Saturday, June 29, 2013

Sassy Little Girls Grow Up To Be Strong Women

My mom was a strong-willed woman. She gave birth to and raised two strong-willed daughters. We, in turn, are raising three strong-willed granddaughters.

I'm often reminded of this when I least expect it. Most days I'm proud of them. Some days I just wish they wouldn't use their strong-willed attitudes towards me.

Kid 4 just returned home from her week-long trip to Washington DC with Junior National Young Leaders Conference. She had a fabulous time, learned a lot, made life-long contacts and was chosen for unique opportunities to improve her leadership skills.

But like a typical kid, she was home all of about an hour when the fighting with her siblings started. Which led to this conversation:

Me: Abby, please just stop talking.
Abby: I don't have to. I have freedom of speech. I learned all about it this week in DC.

Now, the parenting books probably would say I should have stopped right there and disciplined her for being sassy. Or I could have pointed out that my house is it's own little country and she has no rights under my dictatorship.

Instead, I stifled my smile, looked her directly in the eye, and said "You should use your powers for good and not evil."

She knew what I meant. She's a smart kid.

The other night I had kid 6 with me at the end of my 11 hour workday. At one point she got up to hang a sign she had made for me on my office door.

"Girls and moms rock the world. No one can change that." 

I thought it was just a cute little sign at first. Then I thought it was pretty intuitive of my  eight year old. Does she see herself as a strong girl? Does she see me as a strong mom? Have I taught her she is a powerful being who should always stand up for herself?

I was definitely aware of strong, powerful women who refused to be silenced this week. Kid 4 was meeting with Mary Beth Tinker in Washington, DC.  In fact she was at the Capital Building when the Supreme Court handed down it's landmark ruling against DOMA, a lawsuit initiated by 84-year-old Edith Windsor. Here at home, I followed Wendy Davis's 11-hour filibuster in Texas. 

Do my little girls sassing me now or drawing me pictures mean they too will one day make history? Probably not. But I do hope they always maintain their 'stand up for themselves' attitude. I hope they never allow themselves to be disrespected. And I hope they too will one day stand up and fight when they see an injustice.

But, please, just not against me.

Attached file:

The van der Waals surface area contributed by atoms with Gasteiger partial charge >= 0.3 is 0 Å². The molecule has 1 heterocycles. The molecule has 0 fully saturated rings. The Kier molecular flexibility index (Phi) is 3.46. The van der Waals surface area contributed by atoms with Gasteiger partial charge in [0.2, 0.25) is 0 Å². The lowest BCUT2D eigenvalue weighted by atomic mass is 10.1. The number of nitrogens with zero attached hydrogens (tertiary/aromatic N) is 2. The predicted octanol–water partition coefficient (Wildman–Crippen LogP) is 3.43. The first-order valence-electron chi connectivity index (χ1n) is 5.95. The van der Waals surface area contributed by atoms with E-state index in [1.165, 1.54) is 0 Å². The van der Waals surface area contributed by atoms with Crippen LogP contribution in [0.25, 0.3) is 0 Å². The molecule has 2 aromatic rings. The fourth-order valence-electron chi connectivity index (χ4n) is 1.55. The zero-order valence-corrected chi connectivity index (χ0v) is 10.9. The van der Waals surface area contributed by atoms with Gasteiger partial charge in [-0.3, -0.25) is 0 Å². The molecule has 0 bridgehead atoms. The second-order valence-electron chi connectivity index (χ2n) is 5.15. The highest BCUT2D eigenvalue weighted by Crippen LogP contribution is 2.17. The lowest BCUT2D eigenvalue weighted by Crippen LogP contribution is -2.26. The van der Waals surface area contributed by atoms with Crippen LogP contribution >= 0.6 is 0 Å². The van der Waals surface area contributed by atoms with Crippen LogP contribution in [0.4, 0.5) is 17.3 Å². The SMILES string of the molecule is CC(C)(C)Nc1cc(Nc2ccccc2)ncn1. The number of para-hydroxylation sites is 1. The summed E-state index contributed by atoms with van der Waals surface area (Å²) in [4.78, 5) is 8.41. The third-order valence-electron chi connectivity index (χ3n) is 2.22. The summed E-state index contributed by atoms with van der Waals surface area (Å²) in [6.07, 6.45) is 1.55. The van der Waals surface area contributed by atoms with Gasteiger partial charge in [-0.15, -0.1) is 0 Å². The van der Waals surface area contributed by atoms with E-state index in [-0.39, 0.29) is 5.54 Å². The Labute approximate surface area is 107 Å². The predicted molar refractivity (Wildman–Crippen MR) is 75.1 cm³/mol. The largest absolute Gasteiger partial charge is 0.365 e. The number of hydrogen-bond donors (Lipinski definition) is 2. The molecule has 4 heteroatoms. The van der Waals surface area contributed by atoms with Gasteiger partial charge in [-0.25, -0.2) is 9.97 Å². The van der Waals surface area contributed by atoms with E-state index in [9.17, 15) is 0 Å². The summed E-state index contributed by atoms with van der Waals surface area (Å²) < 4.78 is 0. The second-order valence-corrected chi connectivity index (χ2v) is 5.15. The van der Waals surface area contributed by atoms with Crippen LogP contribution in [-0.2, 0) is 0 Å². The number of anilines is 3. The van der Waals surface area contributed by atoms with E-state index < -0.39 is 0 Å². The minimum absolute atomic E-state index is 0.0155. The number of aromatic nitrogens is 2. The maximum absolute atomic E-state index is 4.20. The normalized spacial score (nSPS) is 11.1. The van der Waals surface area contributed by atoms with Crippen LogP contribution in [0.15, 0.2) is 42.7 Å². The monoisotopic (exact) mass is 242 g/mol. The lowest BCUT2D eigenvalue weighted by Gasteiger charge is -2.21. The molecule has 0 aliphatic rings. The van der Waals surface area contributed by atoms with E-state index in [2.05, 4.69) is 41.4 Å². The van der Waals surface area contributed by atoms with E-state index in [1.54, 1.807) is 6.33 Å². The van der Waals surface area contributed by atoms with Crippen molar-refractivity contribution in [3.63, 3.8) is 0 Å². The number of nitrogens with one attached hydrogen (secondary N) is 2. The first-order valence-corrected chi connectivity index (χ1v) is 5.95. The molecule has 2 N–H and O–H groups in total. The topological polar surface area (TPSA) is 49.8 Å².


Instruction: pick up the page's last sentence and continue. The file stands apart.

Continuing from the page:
Thursday, June 13, 2013

Nowhere Else But Here

My girls dance recital was last weekend. I did not cry when they danced onto the stage.

I didn't cry, much.

My mom always cried at my childhood events. Always. A lot. A few of my tears last weekend were for my mom, wishing she could be here to see her granddaughters dancing on that big stage. My mom would always tell me "wild horses couldn't keep me away" from whatever performance was upcoming next.

Kid 6 sound asleep on the way home but still
holding on to the flowers her brothers gave
her. There's no place else better
than right here.
With my recent divorce I'm now working full time and am missing a lot of my kids events. The girls asked if I would have to work the night of the recital. Wild horses couldn't keep me away, I told them.

Me, each of my four boys, one of the boys girlfriends and two friends who have stepped up to help my family this past year were all there to cheer as the girls danced the night away. My friend leaned over a couple times to whisper her amazement at how good the girls, all the girls of the dance school, were. Yep, our little town dance school owned that big Memphis stage Saturday night.

Seeing the joy on my girls faces as they danced brought me joy in the midst of a very difficult year.

As I watched,  I wondered what could possibly be better than this to drag me away from here?  A night out with friends? No. A moonlit walk on my favorite California beach? No. A trip away? No.

I am often overwhelmed at being a single mom of six kids. I'm over stressed, over worried and missing out on events I never had to miss out on before. But watching my little girls on that big stage, I'm reminded I wouldn't trade it for the world.

Nothing, no place and no person is more important to me than being there for my kids. Nights like recital night remind me as difficult as life is right now, I wouldn't want to be anywhere else.